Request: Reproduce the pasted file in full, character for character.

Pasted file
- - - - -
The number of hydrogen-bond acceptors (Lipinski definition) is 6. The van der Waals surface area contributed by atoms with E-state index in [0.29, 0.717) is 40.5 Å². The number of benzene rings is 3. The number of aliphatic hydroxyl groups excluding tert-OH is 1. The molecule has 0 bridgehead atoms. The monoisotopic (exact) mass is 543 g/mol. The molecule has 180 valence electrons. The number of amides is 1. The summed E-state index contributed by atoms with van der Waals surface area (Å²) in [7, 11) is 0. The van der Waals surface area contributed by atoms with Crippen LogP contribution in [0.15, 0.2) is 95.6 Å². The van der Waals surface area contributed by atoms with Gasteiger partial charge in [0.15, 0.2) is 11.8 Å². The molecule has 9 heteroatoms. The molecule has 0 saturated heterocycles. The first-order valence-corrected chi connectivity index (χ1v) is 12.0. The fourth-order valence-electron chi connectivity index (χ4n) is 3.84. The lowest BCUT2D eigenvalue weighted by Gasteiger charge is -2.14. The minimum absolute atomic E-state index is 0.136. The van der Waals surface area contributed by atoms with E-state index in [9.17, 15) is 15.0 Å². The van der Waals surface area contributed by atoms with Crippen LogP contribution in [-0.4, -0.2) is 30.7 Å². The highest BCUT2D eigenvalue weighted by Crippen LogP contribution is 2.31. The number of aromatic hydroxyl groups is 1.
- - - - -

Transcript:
The number of hydrogen-bond acceptors (Lipinski definition) is 6. The van der Waals surface area contributed by atoms with E-state index in [0.29, 0.717) is 40.5 Å². The number of benzene rings is 3. The number of aliphatic hydroxyl groups excluding tert-OH is 1. The molecule has 0 bridgehead atoms. The monoisotopic (exact) mass is 543 g/mol. The molecule has 180 valence electrons. The number of amides is 1. The summed E-state index contributed by atoms with van der Waals surface area (Å²) in [7, 11) is 0. The van der Waals surface area contributed by atoms with Crippen LogP contribution in [0.15, 0.2) is 95.6 Å². The van der Waals surface area contributed by atoms with Gasteiger partial charge in [0.15, 0.2) is 11.8 Å². The molecule has 9 heteroatoms. The molecule has 0 saturated heterocycles. The first-order valence-corrected chi connectivity index (χ1v) is 12.0. The fourth-order valence-electron chi connectivity index (χ4n) is 3.84. The lowest BCUT2D eigenvalue weighted by Gasteiger charge is -2.14. The minimum absolute atomic E-state index is 0.136. The van der Waals surface area contributed by atoms with E-state index in [9.17, 15) is 15.0 Å². The van der Waals surface area contributed by atoms with Crippen LogP contribution in [-0.4, -0.2) is 30.7 Å². The highest BCUT2D eigenvalue weighted by Crippen LogP contribution is 2.31. The number of aromatic hydroxyl groups is 1.